Rambling through eBay, visiting one of my favorite spots, the intersection of “jazz” and “Entertainment Memorabilia,” I found this. To some, it will be simply an antique jazz concert program, nearly eighty years old, or an example of paper ephemera for sale. For me, it is Ali Baba’s cave, Pandora’s box with no horrors, an auditory Fort Knox. And, no, it wasn’t recorded. But bless Specs Powell for his imagination and ambition, the energy to plan and put on this concert at New York City’s Town Hall.
I will now step aside to let the marvels blossom before your eyes. The Best in Modern Jazz for sure.
The front cover:
The first page, inside:
The program itself:
The back cover was blank, for “Autographs,” which the owner — the person who placed the precious keepsake in a notebook or binder — did not get.
A few obvious comments. Yes, that Bill Cullen, born in 1920, who was at the time a CBS staff announcer — which is how he and Specs Powell crossed paths — but most people will know him better as the host of THE PRICE IS RIGHT.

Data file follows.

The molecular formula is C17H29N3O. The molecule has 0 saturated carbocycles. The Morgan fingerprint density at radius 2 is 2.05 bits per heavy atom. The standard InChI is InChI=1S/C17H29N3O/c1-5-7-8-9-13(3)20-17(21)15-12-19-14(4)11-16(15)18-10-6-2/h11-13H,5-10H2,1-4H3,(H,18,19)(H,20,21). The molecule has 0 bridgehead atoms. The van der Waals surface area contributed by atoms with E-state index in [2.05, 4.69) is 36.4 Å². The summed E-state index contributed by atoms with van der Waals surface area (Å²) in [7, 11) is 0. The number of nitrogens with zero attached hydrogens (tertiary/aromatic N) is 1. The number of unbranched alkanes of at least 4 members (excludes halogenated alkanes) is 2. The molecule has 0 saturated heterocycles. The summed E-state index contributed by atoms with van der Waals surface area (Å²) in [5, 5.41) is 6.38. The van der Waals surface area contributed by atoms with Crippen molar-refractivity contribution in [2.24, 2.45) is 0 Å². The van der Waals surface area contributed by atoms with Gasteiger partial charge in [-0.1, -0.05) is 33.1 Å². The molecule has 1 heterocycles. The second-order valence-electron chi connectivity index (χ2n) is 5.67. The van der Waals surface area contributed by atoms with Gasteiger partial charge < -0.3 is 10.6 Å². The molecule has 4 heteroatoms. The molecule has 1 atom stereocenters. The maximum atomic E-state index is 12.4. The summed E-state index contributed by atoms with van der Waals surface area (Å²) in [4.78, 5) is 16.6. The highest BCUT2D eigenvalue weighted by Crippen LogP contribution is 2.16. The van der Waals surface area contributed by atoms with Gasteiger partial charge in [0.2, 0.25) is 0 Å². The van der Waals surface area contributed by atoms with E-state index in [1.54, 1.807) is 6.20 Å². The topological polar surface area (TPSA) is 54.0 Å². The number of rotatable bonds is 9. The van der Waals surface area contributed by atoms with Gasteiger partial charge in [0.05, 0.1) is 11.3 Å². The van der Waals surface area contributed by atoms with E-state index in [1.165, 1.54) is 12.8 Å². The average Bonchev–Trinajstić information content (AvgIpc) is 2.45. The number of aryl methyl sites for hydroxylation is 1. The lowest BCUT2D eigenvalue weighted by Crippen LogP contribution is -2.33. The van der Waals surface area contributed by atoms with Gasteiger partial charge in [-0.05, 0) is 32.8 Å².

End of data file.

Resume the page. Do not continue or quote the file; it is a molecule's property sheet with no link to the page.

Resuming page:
And the program speaks to the happy ecumenicism of the times in jazz. I would wager that Buster Bailey and Charlie Parker talked about reeds backstage with Don Byas. Bill Coleman and Frankie Newton, I would guess, knew each other well from Cafe Society and Asch Records. And please notice that the representatives of “modern jazz conceptions” aren’t Bird and Al Haig, but Buster Bailey and Al Hall.
It was a Sunday, so this might well have been an afternoon concert. You can look up what the weather was in New York City, should you care to. I will, instead, delight in imagining the hanging-out that went on backstage and behind Town Hall. Alas, when I was in that hall circa 1972, the echoes had died down. But I did hear and speak to Teddy Wilson and Al Hall, so I consider myself immensely fortunate.
And just to give Specs his proper place . . . here he is, talking with great articulateness, to a younger percussionist and inventor, in 2002. And at around 15 minutes, he talks about the Town Hall concerts, which weren’t economically successful, although Specs pointed out that he preceded Norman Granz and Jazz at the Philharmonic.
A final postscript: the program sold for $25, and the item is headlined as “early CHARLIE PARKER,” amusing to me because young Charlie was not the star of the concert alongside the more heralded players.
History enlarges and deflates reputations. Jazz Studies classes revere Bird; have they heard of Specs? I vote for expansive curricula.
And if you’ve never heard Specs, you’ve been deprived of pleasure:
A little aural digging online will lead you to more Specs, and I hope, curiosity about the names on the program whose sounds might be unfamiliar.
May your happiness increase!